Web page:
Boricuation is the combination of two words . . .Boricua and Education.
Boricuation is dedicated to educating the public on Puerto Rican history, culture and social issues affecting the Boricua populace. With a focus on our youth, family and community our goal is to make positive change through action, education and the arts by Puerto Ricans.
A Puerto Rican is a Puerto Rican
Whether the individual is born in Puerto Rico, Texas, or California this fact is a manifestation of Puerto Rican pride that is evident world-wide.
Puerto Rican People reflect the varied physical and cultural heritage of the different groups that have mixed together to create the island’s population: The original indigenous inhabitants Taíno people, European settlers (mainly from Spain), and Africans. As a result, Puerto Ricans range across the full spectrum of skin colors.
The Puerto Rican experience presents many differences from the traditional ways people in the United States are accustomed to understanding race.
Puerto Ricans, who also commonly refer to themselves as “Boricuas”, are largely the descendants of Taíno, Europeans, Africans or a blend of these groups which has produced a very diversified population. The population of Puerto Ricans and descendants is estimated to be between 8 to 10 million worldwide, with most living within the islands of Puerto Rico, Central Florida, Chicago Metropolitan Area and in New York City – where there is a large Nuyorican community.
The American Community Survey (2009) estimates give a total of 3,859,026 Puerto Ricans classified as “Native” Puerto Ricans. It also gives a total of 3,644,515 (91.9%) of the population being born in Puerto Rico and 201,310 (5.1%) born in the United States. The total population born outside Puerto Rico is 322,773 (8.1%).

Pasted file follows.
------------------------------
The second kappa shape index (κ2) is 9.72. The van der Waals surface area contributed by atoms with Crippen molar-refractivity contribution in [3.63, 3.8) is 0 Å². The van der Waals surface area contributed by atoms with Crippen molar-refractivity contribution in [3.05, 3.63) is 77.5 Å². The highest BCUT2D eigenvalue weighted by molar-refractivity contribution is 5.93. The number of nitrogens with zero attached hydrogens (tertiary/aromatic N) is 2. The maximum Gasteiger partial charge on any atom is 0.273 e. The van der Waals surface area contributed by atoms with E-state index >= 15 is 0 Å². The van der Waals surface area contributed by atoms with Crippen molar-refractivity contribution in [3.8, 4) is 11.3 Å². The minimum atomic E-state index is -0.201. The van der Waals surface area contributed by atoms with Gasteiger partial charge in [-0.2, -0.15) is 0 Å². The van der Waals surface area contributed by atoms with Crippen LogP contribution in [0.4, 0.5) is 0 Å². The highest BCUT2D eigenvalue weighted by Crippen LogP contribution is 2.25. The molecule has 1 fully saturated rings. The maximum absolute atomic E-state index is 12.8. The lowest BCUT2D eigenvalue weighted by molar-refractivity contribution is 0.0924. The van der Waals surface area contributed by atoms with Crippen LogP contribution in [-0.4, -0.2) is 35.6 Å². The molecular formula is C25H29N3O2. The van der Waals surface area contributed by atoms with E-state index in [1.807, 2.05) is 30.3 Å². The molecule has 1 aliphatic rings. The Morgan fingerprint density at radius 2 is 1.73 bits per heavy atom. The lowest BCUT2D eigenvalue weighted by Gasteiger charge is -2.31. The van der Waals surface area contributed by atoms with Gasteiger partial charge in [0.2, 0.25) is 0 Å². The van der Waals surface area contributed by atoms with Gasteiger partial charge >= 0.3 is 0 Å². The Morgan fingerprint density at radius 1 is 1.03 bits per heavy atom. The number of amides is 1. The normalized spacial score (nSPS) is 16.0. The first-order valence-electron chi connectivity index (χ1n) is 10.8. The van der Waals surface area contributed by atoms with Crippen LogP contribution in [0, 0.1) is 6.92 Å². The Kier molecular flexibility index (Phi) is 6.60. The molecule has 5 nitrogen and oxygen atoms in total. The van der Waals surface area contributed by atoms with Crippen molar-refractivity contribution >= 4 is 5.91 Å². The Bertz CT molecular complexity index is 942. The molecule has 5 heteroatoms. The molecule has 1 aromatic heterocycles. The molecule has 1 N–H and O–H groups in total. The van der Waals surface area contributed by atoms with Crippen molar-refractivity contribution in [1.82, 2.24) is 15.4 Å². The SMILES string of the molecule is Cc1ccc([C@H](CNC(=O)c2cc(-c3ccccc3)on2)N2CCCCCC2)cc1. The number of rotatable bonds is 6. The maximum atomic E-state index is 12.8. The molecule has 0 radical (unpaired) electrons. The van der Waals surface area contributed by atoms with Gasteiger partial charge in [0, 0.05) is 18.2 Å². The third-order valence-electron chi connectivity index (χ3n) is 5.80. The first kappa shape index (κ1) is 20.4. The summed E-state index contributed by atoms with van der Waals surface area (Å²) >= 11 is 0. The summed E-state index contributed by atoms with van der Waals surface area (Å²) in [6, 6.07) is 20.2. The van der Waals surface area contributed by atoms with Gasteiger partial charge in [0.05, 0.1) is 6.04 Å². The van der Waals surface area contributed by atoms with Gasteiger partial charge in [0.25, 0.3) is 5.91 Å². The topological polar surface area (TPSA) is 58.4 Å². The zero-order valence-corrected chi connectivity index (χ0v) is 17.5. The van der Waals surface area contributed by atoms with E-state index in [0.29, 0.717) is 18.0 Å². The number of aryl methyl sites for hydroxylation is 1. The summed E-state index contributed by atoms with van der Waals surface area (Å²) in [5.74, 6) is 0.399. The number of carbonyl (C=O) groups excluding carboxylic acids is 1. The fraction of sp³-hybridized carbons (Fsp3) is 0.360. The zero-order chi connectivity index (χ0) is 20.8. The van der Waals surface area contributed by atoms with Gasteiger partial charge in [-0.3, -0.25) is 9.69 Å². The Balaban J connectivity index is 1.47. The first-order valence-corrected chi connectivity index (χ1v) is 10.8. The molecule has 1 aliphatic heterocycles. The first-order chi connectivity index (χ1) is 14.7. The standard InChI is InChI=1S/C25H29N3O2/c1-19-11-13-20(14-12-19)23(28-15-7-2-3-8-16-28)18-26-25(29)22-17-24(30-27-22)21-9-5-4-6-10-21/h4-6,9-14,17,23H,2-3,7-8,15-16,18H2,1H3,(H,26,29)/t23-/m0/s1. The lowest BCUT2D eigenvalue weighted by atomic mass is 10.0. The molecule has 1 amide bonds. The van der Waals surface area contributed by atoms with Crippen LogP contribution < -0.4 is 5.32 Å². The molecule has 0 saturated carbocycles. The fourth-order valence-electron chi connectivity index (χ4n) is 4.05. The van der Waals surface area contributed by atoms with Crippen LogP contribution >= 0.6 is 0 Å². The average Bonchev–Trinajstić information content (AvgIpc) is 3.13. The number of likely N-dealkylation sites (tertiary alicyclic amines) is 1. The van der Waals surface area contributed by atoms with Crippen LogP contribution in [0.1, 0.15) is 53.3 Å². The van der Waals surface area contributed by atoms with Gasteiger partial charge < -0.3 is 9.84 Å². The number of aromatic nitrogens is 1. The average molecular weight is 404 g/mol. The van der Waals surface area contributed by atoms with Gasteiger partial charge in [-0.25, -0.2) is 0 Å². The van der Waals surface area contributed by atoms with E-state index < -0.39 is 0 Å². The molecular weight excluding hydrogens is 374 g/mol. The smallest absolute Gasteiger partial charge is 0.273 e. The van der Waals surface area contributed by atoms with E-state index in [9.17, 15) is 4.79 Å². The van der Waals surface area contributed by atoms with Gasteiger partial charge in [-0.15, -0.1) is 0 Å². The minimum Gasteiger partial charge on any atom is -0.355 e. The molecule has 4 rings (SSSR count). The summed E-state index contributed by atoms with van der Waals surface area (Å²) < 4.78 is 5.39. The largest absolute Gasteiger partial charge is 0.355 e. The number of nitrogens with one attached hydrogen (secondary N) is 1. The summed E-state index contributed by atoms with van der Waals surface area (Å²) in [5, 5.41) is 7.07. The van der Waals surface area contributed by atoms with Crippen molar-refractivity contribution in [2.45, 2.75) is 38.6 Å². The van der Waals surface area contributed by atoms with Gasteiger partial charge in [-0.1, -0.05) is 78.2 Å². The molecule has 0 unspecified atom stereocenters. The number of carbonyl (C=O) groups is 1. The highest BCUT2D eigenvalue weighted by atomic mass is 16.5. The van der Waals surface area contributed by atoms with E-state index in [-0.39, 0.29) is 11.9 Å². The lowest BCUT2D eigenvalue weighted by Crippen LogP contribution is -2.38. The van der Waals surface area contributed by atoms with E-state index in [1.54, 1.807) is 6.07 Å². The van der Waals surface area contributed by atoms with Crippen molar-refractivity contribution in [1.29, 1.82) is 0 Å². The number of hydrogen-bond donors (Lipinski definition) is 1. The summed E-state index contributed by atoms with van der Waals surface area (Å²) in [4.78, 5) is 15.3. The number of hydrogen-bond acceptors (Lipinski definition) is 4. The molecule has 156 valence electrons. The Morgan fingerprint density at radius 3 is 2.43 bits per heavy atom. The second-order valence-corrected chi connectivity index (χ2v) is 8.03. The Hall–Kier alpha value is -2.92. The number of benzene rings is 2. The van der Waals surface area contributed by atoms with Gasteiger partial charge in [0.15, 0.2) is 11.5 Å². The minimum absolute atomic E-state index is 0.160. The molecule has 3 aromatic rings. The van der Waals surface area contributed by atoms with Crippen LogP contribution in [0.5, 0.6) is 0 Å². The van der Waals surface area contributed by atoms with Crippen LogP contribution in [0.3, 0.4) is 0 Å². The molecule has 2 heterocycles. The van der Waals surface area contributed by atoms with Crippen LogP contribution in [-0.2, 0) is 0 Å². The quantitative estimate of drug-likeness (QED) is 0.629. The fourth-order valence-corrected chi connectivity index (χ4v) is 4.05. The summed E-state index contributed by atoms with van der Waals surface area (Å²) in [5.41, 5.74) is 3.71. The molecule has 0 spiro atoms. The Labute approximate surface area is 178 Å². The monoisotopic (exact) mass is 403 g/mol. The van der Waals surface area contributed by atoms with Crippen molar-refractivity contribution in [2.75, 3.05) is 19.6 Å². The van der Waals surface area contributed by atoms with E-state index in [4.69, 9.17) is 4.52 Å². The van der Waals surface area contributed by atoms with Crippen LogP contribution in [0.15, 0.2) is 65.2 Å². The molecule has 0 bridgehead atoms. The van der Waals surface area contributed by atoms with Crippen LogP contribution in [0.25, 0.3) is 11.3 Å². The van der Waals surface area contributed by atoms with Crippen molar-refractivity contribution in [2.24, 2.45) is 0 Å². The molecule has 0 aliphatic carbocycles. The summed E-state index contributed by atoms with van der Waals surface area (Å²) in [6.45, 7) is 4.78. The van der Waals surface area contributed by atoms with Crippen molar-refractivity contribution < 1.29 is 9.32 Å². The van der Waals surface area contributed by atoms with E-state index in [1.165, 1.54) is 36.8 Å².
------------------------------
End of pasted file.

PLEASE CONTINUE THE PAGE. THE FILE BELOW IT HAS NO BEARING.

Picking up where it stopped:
Puerto Ricans often proudly identify themselves as Boricua (formerly also spelled Boriquén, Borinquén, or Borinqueño), derived from the Taíno word Boriken, to illustrate their recognition of the island’s original Taíno heritage. The word Boriken translates to “The great land of the valiant and noble Lord“. Borikén was used by the original Taíno population to refer to the island of Puerto Rico before the arrival of the Spanish. The use of the word Boricua has been popularized in the island and abroad by descendants of Puerto Rican heritage, commonly using the phrase Yo soy Boricua (“I am Boricua”) to identify themselves as Puerto Ricans. Other variations which are also widely used are Borinqueño and Borincano, meaning “from Borinquen”.
Puerto Rican Influence
Puerto Ricans have preserved their cultural heritage by being involved actively in the different political and social rights movements in the United States. They founded “Aspira“, a leader in the field of education, was established in New York City in 1961 and is now one of the largest national Latino nonprofit organizations in the United States. Other educational and social organizations founded by Puerto Ricans in New York and else where are the Young Lords, National Puerto Rican Coalition in Washington, D.C., the National Puerto Rican Forum, the Puerto Rican Family Institute, Boricua College, the Center for Puerto Rican Studies of the City University of New York at Hunter College, the Puerto Rican Legal Defense and Education Fund, the National Conference of Puerto Rican Women, and the New York League of Puerto Rican Women, Inc., among many others.